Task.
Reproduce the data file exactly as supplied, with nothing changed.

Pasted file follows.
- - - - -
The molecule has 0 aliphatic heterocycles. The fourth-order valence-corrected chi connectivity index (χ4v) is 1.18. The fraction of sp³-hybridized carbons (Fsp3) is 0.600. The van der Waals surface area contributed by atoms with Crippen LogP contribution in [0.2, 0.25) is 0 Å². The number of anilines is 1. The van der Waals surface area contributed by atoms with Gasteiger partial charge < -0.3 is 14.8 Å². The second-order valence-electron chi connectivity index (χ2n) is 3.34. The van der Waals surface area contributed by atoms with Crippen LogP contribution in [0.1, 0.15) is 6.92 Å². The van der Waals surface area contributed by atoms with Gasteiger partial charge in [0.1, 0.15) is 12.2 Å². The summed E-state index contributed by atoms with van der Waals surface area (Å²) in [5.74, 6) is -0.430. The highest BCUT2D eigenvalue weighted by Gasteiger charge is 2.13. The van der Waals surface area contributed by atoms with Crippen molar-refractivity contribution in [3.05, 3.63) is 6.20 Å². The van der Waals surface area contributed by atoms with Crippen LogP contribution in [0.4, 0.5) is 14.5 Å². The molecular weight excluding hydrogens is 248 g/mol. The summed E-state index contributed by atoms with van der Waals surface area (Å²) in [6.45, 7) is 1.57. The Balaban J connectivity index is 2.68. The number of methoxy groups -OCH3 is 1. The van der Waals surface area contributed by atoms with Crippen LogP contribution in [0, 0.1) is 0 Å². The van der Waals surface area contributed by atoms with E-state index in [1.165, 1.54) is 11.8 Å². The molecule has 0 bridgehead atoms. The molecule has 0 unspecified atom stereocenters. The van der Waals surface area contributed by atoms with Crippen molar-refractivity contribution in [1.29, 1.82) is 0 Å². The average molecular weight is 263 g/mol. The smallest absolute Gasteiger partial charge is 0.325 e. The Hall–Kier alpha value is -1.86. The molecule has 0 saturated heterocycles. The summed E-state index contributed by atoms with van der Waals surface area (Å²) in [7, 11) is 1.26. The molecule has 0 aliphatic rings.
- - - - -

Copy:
The molecule has 0 aliphatic heterocycles. The fourth-order valence-corrected chi connectivity index (χ4v) is 1.18. The fraction of sp³-hybridized carbons (Fsp3) is 0.600. The van der Waals surface area contributed by atoms with Crippen LogP contribution in [0.2, 0.25) is 0 Å². The number of anilines is 1. The van der Waals surface area contributed by atoms with Gasteiger partial charge < -0.3 is 14.8 Å². The second-order valence-electron chi connectivity index (χ2n) is 3.34. The van der Waals surface area contributed by atoms with Crippen LogP contribution in [0.1, 0.15) is 6.92 Å². The van der Waals surface area contributed by atoms with Gasteiger partial charge in [0.1, 0.15) is 12.2 Å². The summed E-state index contributed by atoms with van der Waals surface area (Å²) in [5.74, 6) is -0.430. The highest BCUT2D eigenvalue weighted by Gasteiger charge is 2.13. The van der Waals surface area contributed by atoms with Crippen molar-refractivity contribution in [3.05, 3.63) is 6.20 Å². The van der Waals surface area contributed by atoms with Crippen LogP contribution in [0.4, 0.5) is 14.5 Å². The molecular weight excluding hydrogens is 248 g/mol. The summed E-state index contributed by atoms with van der Waals surface area (Å²) in [6.45, 7) is 1.57. The Balaban J connectivity index is 2.68. The number of methoxy groups -OCH3 is 1. The van der Waals surface area contributed by atoms with Crippen LogP contribution in [0, 0.1) is 0 Å². The van der Waals surface area contributed by atoms with E-state index in [1.165, 1.54) is 11.8 Å². The molecule has 0 bridgehead atoms. The molecule has 0 unspecified atom stereocenters. The van der Waals surface area contributed by atoms with Crippen molar-refractivity contribution in [1.29, 1.82) is 0 Å². The average molecular weight is 263 g/mol. The smallest absolute Gasteiger partial charge is 0.325 e. The Hall–Kier alpha value is -1.86. The molecule has 0 saturated heterocycles. The summed E-state index contributed by atoms with van der Waals surface area (Å²) in [7, 11) is 1.26. The molecule has 0 aliphatic rings.